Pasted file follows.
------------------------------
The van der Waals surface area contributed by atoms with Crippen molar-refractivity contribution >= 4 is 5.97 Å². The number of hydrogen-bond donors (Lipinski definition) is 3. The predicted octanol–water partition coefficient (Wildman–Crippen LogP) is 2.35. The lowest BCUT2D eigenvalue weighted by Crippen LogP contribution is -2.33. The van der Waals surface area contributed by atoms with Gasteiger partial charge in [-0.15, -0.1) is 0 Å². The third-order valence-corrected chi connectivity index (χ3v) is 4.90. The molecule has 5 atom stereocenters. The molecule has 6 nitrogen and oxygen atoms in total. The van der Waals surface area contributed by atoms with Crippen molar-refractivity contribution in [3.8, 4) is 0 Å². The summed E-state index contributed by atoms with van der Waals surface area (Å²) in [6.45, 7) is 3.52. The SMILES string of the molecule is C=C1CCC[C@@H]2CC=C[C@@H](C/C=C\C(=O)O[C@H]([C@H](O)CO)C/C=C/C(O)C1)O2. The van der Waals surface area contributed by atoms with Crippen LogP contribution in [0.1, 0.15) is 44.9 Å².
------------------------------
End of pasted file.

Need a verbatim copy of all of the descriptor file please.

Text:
The van der Waals surface area contributed by atoms with Crippen molar-refractivity contribution >= 4 is 5.97 Å². The number of hydrogen-bond donors (Lipinski definition) is 3. The predicted octanol–water partition coefficient (Wildman–Crippen LogP) is 2.35. The lowest BCUT2D eigenvalue weighted by Crippen LogP contribution is -2.33. The van der Waals surface area contributed by atoms with Gasteiger partial charge in [-0.15, -0.1) is 0 Å². The third-order valence-corrected chi connectivity index (χ3v) is 4.90. The molecule has 5 atom stereocenters. The molecule has 6 nitrogen and oxygen atoms in total. The van der Waals surface area contributed by atoms with Crippen molar-refractivity contribution in [3.8, 4) is 0 Å². The summed E-state index contributed by atoms with van der Waals surface area (Å²) in [6.45, 7) is 3.52. The SMILES string of the molecule is C=C1CCC[C@@H]2CC=C[C@@H](C/C=C\C(=O)O[C@H]([C@H](O)CO)C/C=C/C(O)C1)O2. The van der Waals surface area contributed by atoms with Crippen LogP contribution in [0.1, 0.15) is 44.9 Å².